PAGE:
As previously reported on Afloat.ie, storm force winds off the coast of Donegal produced monster rollers of over 20 metres (over 60 feet) in height detected in Donegal Bay.
Mullaghmore Head will once again welcome the world's top big wave surfers for the second annual Tow-In Surf Session in the New Year.
#WAVE – The biggest ever wave in Irish waters was recorded yesterday when storm force winds off the Coast of Donegal produced monster rollers of over 20 metres (over 60 feet) in height off the Northwest tip of Ireland. At least two giant waves put meterologists on alert yesterday prompting the Coastguard to issue a weather warning.
The 20.4 metre wave was detected in Donegal Bay by the M4 weather buoy, according to Met Eireann. The wave was recorded at 2pm yesterday. (Tuesday 13th December 2011),
Meteorologists said sea conditions, about 60 miles out to sea, were the most serious they had ever experienced. The Irish Coastguard said they had recorded winds of up to 140km per hour off the north-western coast yesterday and issued a warning.
The M4 weather buoy is located 75km north of Belmullet on the north west coast of Ireland. The M4 buoy forms part of the Irish Weather Buoy Network which began in 2000 and is funded by the Department of Transport, Tourism and Sport and run by the Marine Institute in collaboration with Met Eireann and the UKMO.
"This is the largest wave measured on the Weather buoy network to date. However, these recordings are a result of the next generation buoy which was deployed last year. Historically, only the significant wave height could be measured by the older buoys, where heights of between 10 and 13 meters were typically recorded around the coast during winter. The next generation buoys allow us to record and transmit both significant wave height and maximum wave heights as part of our hourly observations," explains Sheena Fennell, oceanographer with the Marine Institute.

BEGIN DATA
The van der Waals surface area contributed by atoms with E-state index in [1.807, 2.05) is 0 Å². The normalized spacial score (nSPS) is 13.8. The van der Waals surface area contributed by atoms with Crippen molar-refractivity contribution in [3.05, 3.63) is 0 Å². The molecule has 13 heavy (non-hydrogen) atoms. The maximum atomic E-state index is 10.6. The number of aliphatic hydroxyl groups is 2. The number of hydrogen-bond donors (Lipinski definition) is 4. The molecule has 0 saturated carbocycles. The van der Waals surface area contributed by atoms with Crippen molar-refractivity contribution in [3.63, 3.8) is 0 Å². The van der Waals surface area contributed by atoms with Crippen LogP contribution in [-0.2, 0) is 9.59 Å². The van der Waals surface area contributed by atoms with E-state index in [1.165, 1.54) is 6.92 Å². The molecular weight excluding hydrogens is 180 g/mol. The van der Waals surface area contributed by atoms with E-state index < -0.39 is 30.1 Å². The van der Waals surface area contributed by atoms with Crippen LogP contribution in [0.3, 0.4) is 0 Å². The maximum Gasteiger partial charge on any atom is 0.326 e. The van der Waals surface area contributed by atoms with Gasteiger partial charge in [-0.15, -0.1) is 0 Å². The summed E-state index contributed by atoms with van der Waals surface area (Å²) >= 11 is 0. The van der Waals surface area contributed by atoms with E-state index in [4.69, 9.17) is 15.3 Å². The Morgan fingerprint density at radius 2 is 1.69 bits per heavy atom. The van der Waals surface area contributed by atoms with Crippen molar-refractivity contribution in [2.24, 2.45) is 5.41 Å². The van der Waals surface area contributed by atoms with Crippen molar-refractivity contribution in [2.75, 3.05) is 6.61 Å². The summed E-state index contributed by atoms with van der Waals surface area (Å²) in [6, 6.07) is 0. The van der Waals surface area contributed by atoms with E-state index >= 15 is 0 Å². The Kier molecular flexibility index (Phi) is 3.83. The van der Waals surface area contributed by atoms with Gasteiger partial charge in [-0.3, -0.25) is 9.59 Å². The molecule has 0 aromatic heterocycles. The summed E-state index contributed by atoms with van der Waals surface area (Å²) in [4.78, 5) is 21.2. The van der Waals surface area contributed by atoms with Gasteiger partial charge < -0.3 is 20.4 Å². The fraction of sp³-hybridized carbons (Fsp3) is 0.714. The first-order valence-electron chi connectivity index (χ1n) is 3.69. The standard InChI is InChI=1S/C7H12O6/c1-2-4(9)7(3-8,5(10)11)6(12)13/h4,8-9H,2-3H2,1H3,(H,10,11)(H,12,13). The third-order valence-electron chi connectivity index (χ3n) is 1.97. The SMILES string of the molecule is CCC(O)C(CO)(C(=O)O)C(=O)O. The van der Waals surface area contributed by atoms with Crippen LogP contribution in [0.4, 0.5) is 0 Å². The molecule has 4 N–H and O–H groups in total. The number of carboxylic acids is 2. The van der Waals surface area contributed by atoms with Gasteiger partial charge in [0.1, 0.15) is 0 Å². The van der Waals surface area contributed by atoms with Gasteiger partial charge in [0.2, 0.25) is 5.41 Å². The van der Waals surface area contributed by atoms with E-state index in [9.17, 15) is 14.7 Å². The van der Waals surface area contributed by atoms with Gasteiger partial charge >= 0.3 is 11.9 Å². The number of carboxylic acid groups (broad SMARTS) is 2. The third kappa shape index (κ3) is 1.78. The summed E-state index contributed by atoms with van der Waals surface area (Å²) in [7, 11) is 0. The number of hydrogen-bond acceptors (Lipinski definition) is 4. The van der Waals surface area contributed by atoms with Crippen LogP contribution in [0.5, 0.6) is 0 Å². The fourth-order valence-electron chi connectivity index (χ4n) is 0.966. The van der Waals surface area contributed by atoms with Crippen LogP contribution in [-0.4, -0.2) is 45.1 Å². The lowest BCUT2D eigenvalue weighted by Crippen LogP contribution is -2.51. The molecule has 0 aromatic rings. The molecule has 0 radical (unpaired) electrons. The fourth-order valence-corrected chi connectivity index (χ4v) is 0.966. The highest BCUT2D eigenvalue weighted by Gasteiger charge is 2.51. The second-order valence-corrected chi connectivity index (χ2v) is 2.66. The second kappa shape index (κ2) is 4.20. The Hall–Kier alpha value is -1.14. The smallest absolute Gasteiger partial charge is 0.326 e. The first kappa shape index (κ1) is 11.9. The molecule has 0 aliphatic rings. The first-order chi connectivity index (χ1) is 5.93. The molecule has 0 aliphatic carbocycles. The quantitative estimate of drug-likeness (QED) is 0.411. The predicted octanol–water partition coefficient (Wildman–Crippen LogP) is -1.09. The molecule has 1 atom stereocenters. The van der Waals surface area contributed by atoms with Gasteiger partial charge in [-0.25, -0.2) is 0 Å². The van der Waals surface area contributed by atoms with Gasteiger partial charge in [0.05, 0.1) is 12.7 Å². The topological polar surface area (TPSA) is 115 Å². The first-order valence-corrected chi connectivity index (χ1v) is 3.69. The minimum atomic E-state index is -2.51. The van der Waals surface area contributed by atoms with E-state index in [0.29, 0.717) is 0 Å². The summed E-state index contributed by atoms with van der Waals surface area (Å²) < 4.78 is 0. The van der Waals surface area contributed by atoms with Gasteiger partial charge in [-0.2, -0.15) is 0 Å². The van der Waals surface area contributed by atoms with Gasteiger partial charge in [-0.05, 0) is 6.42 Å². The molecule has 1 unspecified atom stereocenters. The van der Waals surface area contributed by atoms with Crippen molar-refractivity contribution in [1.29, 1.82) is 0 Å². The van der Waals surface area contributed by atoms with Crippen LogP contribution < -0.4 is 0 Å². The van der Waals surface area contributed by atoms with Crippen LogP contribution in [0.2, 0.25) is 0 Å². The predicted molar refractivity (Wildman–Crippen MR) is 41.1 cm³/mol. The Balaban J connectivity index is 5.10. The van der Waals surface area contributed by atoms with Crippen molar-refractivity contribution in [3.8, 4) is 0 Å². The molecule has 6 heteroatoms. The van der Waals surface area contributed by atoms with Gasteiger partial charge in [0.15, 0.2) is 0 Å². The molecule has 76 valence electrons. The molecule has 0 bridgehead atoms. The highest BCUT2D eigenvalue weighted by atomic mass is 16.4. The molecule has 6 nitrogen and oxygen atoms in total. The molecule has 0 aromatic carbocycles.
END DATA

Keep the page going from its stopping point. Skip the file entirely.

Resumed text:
Over the last number of years the network has been going through a transitional phase replacing the older models with next generation buoys supplied by Fugro Oceanor. The combination of high quality real time measurements coming from the offshore buoys and coastal systems, coupled with the mathematical forecasting models, is extending the well proven ability of scientists and engineers to accurately forecast the atmospheric conditions and sea state of the ocean.
"With the development in technology we are now able to record maximum wave heights which the older style buoys couldn't do. This parameter will form an important part of forecasting as we move forward." Sheena Fennell further said.
Met Eireann say the stormy conditions will gradually ease off tonight, but then frost and icy patches will develop. However it will remain very windy for a time early tonight, with severe southwest to west gales.
Ireland has battened down the hatches because of fears Hurricane Katia would wreak widespread havoc with storm-force winds and giant waves. The Coast Guard has issued a weather alert warning people to stay away from cliff edges. Boaters are also warned of the dangers of walking near exposed quays.
Hurricane Katia as seen from the space station
John organised the training in response to the increased popularity of the area with surfers. RNLI Divisional Assessor Trainer Helena Duggan travelled to the lifeboat station to put 18 volunteer lifeboat crew through their paces and train them in handling the lifeboat in surf and responding to potential callouts from leisure marine enthusiasts.
Training is a core part of volunteering with the RNLI and each crewmember in Clifden trains once a fortnight on the stations two inshore lifeboats.
Commenting on the exercise John said, "I took my camera down to photograph the exercise and was really pleased with the results. It is great to be able to show the public what our lifeboat volunteers go through to ensure they are fit and trained to go to sea. We had a fantastic turnout on the day and the lifeboat crew learned about boat handling in surf conditions. We are delighted so many people are visiting the area for leisure marine activities."
Photos by John Brittain/Clifden RNLI show Clifden volunteer lifeboat crew with RNLI Training assessor Helena Duggan during surf training on Dunloughan beach, Ballyconeely
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A US renewable energy company is proposing to meet the Government’s target of generating 500 megawatts of electricity from ocean energy systems by 2020, holding out the possibility of generating tens of thousands of jobs in Ireland. Frank McDonald's story in the Irish Times this morning is here.